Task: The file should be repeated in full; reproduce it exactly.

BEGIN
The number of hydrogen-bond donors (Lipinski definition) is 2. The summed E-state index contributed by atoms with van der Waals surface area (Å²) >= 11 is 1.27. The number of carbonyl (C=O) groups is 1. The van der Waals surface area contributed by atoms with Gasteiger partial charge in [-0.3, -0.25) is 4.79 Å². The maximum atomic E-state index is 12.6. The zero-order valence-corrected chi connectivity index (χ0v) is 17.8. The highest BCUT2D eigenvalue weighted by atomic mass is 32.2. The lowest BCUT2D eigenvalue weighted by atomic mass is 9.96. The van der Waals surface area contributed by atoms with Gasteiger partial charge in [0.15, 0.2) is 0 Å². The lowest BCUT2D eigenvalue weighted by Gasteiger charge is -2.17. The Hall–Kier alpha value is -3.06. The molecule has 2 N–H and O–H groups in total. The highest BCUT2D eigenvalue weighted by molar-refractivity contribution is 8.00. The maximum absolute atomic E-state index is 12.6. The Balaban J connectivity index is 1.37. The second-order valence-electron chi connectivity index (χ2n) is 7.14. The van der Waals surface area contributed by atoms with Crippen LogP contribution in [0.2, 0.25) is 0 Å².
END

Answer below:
The number of hydrogen-bond donors (Lipinski definition) is 2. The summed E-state index contributed by atoms with van der Waals surface area (Å²) >= 11 is 1.27. The number of carbonyl (C=O) groups is 1. The van der Waals surface area contributed by atoms with Gasteiger partial charge in [-0.3, -0.25) is 4.79 Å². The maximum atomic E-state index is 12.6. The zero-order valence-corrected chi connectivity index (χ0v) is 17.8. The highest BCUT2D eigenvalue weighted by atomic mass is 32.2. The lowest BCUT2D eigenvalue weighted by atomic mass is 9.96. The van der Waals surface area contributed by atoms with Gasteiger partial charge in [0.15, 0.2) is 0 Å². The lowest BCUT2D eigenvalue weighted by Gasteiger charge is -2.17. The Hall–Kier alpha value is -3.06. The molecule has 2 N–H and O–H groups in total. The highest BCUT2D eigenvalue weighted by molar-refractivity contribution is 8.00. The maximum absolute atomic E-state index is 12.6. The Balaban J connectivity index is 1.37. The second-order valence-electron chi connectivity index (χ2n) is 7.14. The van der Waals surface area contributed by atoms with Crippen LogP contribution in [0.2, 0.25) is 0 Å².